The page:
Consider the power set of , that is, the set of all possible integer sequences , where . If only infinite sequences are allowed, then these are homeomorphic to the interval and therefore uncountable.

Proof: Define . A visual way of looking at it is by expressing "in" and "out" of the set as bits in a binary string. Take the primes for example, , so . Therefore, any subset of can be expressed uniquely by a real number , converges regardless of a, , and .

*Note: A terminating decimal .100101 can be expressed uniquely as a nonterminating decimal .100100111111111... by properties of decimal expansions. However, it is counterintuitive to think that the set is the same as . But if we restrict ourselves to infinite subsets, we circumvent this problem. Besides, if the set of infinite subsets of is uncountable, than so certainly is the power set of .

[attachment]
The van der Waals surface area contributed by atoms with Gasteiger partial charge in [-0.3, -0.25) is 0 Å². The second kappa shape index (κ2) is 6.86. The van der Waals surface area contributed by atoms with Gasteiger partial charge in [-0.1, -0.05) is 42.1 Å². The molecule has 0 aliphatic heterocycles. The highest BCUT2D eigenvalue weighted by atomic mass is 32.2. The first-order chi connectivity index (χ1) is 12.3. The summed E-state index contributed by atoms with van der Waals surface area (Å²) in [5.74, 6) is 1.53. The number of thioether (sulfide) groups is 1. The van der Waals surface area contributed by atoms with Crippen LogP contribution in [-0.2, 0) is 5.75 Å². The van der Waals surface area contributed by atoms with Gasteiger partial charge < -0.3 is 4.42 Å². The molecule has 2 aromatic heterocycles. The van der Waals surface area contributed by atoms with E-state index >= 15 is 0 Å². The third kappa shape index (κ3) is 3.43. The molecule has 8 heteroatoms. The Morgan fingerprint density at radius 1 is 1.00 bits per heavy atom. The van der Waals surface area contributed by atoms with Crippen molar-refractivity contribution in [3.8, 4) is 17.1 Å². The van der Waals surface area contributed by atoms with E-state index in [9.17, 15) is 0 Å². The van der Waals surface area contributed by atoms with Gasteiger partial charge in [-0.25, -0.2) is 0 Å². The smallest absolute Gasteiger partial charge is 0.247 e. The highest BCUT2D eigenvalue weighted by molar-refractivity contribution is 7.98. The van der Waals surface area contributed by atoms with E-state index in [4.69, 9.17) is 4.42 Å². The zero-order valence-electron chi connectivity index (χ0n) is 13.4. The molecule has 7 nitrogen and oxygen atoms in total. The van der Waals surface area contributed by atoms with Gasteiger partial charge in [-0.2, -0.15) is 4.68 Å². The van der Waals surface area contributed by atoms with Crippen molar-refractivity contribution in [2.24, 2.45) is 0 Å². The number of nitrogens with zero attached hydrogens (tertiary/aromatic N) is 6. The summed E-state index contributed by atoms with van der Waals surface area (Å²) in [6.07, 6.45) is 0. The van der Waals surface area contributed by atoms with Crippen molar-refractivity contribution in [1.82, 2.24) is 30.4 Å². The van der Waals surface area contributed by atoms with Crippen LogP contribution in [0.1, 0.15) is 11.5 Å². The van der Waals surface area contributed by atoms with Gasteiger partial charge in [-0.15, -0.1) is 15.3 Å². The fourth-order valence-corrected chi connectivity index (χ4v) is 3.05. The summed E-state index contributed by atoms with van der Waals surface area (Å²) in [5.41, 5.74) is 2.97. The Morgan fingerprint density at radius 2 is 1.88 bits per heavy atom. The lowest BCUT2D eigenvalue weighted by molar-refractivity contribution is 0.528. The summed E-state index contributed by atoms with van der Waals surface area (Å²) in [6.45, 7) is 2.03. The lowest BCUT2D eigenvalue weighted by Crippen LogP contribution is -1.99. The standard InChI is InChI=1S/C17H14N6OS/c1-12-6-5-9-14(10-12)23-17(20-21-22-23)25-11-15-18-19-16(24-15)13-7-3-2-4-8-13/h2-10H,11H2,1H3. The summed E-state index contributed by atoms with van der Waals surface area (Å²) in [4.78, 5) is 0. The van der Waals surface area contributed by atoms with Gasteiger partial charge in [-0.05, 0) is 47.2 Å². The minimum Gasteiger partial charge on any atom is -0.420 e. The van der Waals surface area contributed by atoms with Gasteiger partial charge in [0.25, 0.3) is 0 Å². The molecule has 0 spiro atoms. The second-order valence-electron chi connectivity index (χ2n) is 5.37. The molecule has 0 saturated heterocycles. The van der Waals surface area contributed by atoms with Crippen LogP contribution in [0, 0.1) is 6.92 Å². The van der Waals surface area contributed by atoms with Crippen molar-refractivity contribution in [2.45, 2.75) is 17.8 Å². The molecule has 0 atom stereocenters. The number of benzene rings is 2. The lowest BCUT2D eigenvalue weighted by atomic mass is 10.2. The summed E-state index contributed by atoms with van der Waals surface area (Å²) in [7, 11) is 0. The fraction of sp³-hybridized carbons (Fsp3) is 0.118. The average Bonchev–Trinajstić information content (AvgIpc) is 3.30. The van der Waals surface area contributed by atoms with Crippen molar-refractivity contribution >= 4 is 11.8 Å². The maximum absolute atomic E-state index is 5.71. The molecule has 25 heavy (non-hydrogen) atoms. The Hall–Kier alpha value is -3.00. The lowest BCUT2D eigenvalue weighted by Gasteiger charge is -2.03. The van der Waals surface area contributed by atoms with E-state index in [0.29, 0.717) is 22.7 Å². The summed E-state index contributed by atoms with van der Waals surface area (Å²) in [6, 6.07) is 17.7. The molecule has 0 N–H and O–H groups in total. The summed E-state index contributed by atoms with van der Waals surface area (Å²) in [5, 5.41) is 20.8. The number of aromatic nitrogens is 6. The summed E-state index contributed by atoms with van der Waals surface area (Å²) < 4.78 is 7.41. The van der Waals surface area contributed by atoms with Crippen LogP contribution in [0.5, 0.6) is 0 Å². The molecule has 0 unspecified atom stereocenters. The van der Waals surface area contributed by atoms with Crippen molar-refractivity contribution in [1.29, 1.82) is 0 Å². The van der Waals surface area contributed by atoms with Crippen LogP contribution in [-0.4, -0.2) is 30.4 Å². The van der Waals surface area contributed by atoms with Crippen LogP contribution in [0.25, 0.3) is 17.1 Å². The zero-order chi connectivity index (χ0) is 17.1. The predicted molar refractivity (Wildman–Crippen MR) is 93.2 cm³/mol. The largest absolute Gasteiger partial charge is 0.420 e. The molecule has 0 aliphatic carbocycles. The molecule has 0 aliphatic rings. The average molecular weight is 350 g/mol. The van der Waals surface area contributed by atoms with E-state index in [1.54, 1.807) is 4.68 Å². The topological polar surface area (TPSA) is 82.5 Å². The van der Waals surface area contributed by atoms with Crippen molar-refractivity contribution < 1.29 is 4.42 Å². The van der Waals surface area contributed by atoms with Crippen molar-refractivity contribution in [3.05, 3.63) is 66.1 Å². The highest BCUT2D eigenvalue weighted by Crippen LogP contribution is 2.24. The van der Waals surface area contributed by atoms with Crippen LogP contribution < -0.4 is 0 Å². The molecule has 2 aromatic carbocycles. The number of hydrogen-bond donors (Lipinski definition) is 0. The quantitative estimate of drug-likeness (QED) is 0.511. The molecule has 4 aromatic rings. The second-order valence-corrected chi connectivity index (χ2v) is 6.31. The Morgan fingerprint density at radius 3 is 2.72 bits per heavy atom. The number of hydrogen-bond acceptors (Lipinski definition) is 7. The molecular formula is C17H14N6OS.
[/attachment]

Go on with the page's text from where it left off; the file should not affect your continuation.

I am not sure how rigorous I've been, but is this a correct statement?The set of all possible ordered integer sequences bounded below by 1 is homeomorphic to the interval (0,1] and therefore the power set of is uncountable.

Is this way of interpreting infinite sequences known and/or applicable in math?